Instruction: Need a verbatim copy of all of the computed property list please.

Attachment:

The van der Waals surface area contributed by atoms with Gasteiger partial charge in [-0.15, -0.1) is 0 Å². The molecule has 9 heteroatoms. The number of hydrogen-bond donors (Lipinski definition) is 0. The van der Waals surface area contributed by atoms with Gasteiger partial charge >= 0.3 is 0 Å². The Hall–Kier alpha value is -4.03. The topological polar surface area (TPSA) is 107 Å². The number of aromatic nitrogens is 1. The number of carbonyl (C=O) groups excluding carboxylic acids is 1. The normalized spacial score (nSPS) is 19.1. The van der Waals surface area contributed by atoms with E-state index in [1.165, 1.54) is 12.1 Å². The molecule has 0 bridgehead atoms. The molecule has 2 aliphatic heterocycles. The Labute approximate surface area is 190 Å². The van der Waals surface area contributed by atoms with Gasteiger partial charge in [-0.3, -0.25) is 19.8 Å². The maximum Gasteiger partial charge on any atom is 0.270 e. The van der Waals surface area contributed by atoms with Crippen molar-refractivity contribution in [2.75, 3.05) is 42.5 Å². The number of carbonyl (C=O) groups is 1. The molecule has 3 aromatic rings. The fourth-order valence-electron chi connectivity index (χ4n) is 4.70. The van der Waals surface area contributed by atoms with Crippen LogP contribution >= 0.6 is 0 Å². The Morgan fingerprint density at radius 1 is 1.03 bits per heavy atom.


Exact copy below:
The van der Waals surface area contributed by atoms with Gasteiger partial charge in [-0.15, -0.1) is 0 Å². The molecule has 9 heteroatoms. The number of hydrogen-bond donors (Lipinski definition) is 0. The van der Waals surface area contributed by atoms with Gasteiger partial charge >= 0.3 is 0 Å². The Hall–Kier alpha value is -4.03. The topological polar surface area (TPSA) is 107 Å². The number of aromatic nitrogens is 1. The number of carbonyl (C=O) groups excluding carboxylic acids is 1. The normalized spacial score (nSPS) is 19.1. The van der Waals surface area contributed by atoms with E-state index in [1.165, 1.54) is 12.1 Å². The molecule has 0 bridgehead atoms. The molecule has 2 aliphatic heterocycles. The Labute approximate surface area is 190 Å². The van der Waals surface area contributed by atoms with Gasteiger partial charge in [-0.3, -0.25) is 19.8 Å². The maximum Gasteiger partial charge on any atom is 0.270 e. The van der Waals surface area contributed by atoms with Crippen molar-refractivity contribution in [2.75, 3.05) is 42.5 Å². The number of carbonyl (C=O) groups is 1. The molecule has 3 aromatic rings. The fourth-order valence-electron chi connectivity index (χ4n) is 4.70. The van der Waals surface area contributed by atoms with Crippen LogP contribution >= 0.6 is 0 Å². The Morgan fingerprint density at radius 1 is 1.03 bits per heavy atom.